Dell New XPS 13 review: It’s elegant, tiny and stupidly fast
The best laptop ever, yet again, hammers the competition in performance.
By Gordon Mah Ung
PCWorldMar 27, 2018 3:18 am PDT
At a Glance
Better performance than most Core i7 laptops with just a Core i5
Improved keyboard over previous generation XPS 13
Tiny foot print
Can be loud at times
No USB-A port
Dell’s New XPS 13 is slightly thinner, slightly lighter and a whole lot faster. With higher performance cooling, this Core i5 is easily as fast or faster than many Core i7 laptops. Add to it a Windows Hello camera, luxurious Alpine White keyboard deck and great battery life and you have a laptop that still sets the bar for how its done.
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Dell made a bold statement when it claimed its completely redesigned New XPS 13 would be among the fastest laptops in its class, if not the fastest. After finally laying our hands on the New XPS 13, we’d have to officially declare that Dell ain’t just trash-talking.
How fast is it? Let’s just say the XPS 13 with an 8th-gen Core i5 is as fast, if not faster than, most 8th-gen Core i7 laptops. It’s even on a par with, or faster than, many larger, beefier laptops, too.
But that’s not all. There’s way more to this redesigned XPS 13 that’s worthy of your attention.
New XPS 13 price and specs
Before we get into the specs, we note that our first review unit exhibited odd issues, where it appeared to freeze. We shipped our first review unit back to Dell in exchange for a second one, which ran without issue. This happens with reviews on occasion (so no, not all review units are cherry-picked), and we mention it when it does. We should also say reviews of the New XPS 13 on Dell’s own website have been somewhat mixed, but new designs often see upticks in complaints. Our review is based on the second unit.
The New XPS 13 Dell submitted for review is the $1,200 mid-range model. For the most part, this is the best bang-for-the-buck of the New XPS 13 laptops (though we’ll parse out the other models below). Our review unit’s specs include:
Quad-core Intel 8th-gen Core i5-8250U CPU
8GB of LPDDR3/1866 in dual-channel mode
Samsung 256GB PM961 NVMe SSD
13.3-inch 1920×1080 IPS screen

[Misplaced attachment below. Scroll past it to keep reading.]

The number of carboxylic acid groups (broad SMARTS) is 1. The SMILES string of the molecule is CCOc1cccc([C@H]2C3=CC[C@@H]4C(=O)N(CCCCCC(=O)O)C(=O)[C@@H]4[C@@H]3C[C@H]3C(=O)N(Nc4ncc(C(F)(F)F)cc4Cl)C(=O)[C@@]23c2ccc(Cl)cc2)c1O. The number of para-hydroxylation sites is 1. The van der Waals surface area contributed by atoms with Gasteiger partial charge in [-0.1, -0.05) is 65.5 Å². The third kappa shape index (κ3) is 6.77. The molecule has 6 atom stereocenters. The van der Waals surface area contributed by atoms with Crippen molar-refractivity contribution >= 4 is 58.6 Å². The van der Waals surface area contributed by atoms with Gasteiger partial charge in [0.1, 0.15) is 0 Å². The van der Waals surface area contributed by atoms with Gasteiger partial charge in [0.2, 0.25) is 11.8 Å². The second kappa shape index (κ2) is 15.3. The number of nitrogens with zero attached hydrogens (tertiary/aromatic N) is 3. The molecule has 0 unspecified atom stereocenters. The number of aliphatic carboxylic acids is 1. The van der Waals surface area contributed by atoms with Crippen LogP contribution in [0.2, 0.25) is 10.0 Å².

Killer 1435 802.11ac 2×2 wireless
The laptop measures 11.9 inches wide by 7.8 inches deep. Dell officially puts the tapered body at 7.8mm to 11.6mm thick. Our calipers put it closer to 16.6mm at its widest, but the disparity comes down to just where you decide to measure it.That’s still a reduction from the previous versions’s 19mm.
For weight, our scale put the New XPS 13 at 2 pounds, 10 ounces. Add its newer, smaller USB-C Power Delivery power brick (also in white), and it’s about 3 pounds, 2.2 ounces.
Oh, that webcam
The no-bezel InfinityEdge display that Dell’s featured in the XPS 13 since 2015 is mostly unchanged. The screen in this unit is a 1080p IPS panel that puts out a very bright 430 nits and features Corning Gorilla Glass 4 protection. There’s no touch option at this price, but Dell offers it on the 4K version.
One noticeable change is the location of the webcam. The previous model put it in the lower left corner, which was better for viewing your left hand as you typed rather than your face. The New XPS 13 moves it to the middle but it remains low, which may annoy some users. On the other hand, we appreciate the long-overdue inclusion of an IR camera that supports Windows Hello face logins. Dell also embeds a fingerprint reader in to the power button.
You’ll notice our particular model features its aluminum chassis in Rose Gold. More striking is the keyboard deck. Dell says the “Alpine White” finish, made of woven glass fiber, is designed to be extremely stain-resistant and won’t yellow from UV sunlight, either. Its faintly bumpy texture is distinct from the slightly rubbery black version.
XPS 13 trackpad and keyboard quality
Although it looks the same, Dell has also improved the keyboard in the one area where the previous was lacking: size. While we always thought the travel was decent, the keys just felt a little cramped and small. The new version increases the key size about 1mm from 14.8mm to 15.8mm. It’s enough, for our fat nubs anyway, to feel a lot less cramped while typing.